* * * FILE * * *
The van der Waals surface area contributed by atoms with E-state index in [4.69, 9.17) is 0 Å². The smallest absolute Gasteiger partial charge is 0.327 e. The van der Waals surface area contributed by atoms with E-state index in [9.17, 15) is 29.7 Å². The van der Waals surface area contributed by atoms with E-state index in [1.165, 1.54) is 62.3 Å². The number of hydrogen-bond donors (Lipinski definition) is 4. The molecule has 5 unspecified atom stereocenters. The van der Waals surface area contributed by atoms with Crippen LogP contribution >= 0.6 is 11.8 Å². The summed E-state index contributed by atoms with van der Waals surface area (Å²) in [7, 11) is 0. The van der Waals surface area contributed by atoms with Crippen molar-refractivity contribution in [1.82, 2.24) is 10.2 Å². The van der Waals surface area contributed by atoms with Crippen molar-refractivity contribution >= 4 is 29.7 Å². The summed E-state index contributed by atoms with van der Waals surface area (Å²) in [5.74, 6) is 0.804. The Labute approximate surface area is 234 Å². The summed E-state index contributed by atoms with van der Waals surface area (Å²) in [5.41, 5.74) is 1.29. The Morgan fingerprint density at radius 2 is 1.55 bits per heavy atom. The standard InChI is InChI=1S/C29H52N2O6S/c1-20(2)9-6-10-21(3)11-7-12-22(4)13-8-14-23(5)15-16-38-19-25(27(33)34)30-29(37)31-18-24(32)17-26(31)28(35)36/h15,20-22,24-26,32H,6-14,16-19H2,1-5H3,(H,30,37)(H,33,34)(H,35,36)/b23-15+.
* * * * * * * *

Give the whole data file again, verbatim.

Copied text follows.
The van der Waals surface area contributed by atoms with E-state index in [4.69, 9.17) is 0 Å². The smallest absolute Gasteiger partial charge is 0.327 e. The van der Waals surface area contributed by atoms with E-state index in [9.17, 15) is 29.7 Å². The van der Waals surface area contributed by atoms with E-state index in [1.165, 1.54) is 62.3 Å². The number of hydrogen-bond donors (Lipinski definition) is 4. The molecule has 5 unspecified atom stereocenters. The van der Waals surface area contributed by atoms with Crippen LogP contribution >= 0.6 is 11.8 Å². The summed E-state index contributed by atoms with van der Waals surface area (Å²) in [7, 11) is 0. The van der Waals surface area contributed by atoms with Crippen molar-refractivity contribution in [1.82, 2.24) is 10.2 Å². The van der Waals surface area contributed by atoms with Crippen molar-refractivity contribution >= 4 is 29.7 Å². The summed E-state index contributed by atoms with van der Waals surface area (Å²) in [5.74, 6) is 0.804. The Labute approximate surface area is 234 Å². The summed E-state index contributed by atoms with van der Waals surface area (Å²) in [5.41, 5.74) is 1.29. The Morgan fingerprint density at radius 2 is 1.55 bits per heavy atom. The standard InChI is InChI=1S/C29H52N2O6S/c1-20(2)9-6-10-21(3)11-7-12-22(4)13-8-14-23(5)15-16-38-19-25(27(33)34)30-29(37)31-18-24(32)17-26(31)28(35)36/h15,20-22,24-26,32H,6-14,16-19H2,1-5H3,(H,30,37)(H,33,34)(H,35,36)/b23-15+.